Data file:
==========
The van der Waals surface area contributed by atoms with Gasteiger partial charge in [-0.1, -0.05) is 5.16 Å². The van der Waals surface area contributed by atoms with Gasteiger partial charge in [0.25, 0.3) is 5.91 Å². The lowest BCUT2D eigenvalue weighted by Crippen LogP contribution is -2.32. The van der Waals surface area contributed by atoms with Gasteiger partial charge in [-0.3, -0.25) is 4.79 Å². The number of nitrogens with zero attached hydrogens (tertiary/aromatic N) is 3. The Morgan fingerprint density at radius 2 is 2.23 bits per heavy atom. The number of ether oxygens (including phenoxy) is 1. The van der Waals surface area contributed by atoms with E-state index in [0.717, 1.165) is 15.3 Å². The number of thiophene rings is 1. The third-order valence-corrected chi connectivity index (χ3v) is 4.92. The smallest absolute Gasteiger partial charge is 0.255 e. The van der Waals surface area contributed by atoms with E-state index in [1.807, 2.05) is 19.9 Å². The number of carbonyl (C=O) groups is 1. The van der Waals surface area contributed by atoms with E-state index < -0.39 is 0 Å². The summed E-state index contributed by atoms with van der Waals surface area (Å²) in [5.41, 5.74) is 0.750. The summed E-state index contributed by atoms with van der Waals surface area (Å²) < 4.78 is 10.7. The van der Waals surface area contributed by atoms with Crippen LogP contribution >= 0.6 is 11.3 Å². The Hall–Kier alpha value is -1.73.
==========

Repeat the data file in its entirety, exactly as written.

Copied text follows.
The van der Waals surface area contributed by atoms with Gasteiger partial charge in [-0.1, -0.05) is 5.16 Å². The van der Waals surface area contributed by atoms with Gasteiger partial charge in [0.25, 0.3) is 5.91 Å². The lowest BCUT2D eigenvalue weighted by Crippen LogP contribution is -2.32. The van der Waals surface area contributed by atoms with Gasteiger partial charge in [-0.3, -0.25) is 4.79 Å². The number of nitrogens with zero attached hydrogens (tertiary/aromatic N) is 3. The Morgan fingerprint density at radius 2 is 2.23 bits per heavy atom. The number of ether oxygens (including phenoxy) is 1. The van der Waals surface area contributed by atoms with E-state index in [0.717, 1.165) is 15.3 Å². The number of thiophene rings is 1. The third-order valence-corrected chi connectivity index (χ3v) is 4.92. The smallest absolute Gasteiger partial charge is 0.255 e. The van der Waals surface area contributed by atoms with E-state index in [1.807, 2.05) is 19.9 Å². The number of carbonyl (C=O) groups is 1. The van der Waals surface area contributed by atoms with E-state index < -0.39 is 0 Å². The summed E-state index contributed by atoms with van der Waals surface area (Å²) in [5.41, 5.74) is 0.750. The summed E-state index contributed by atoms with van der Waals surface area (Å²) < 4.78 is 10.7. The van der Waals surface area contributed by atoms with Crippen LogP contribution >= 0.6 is 11.3 Å². The Hall–Kier alpha value is -1.73.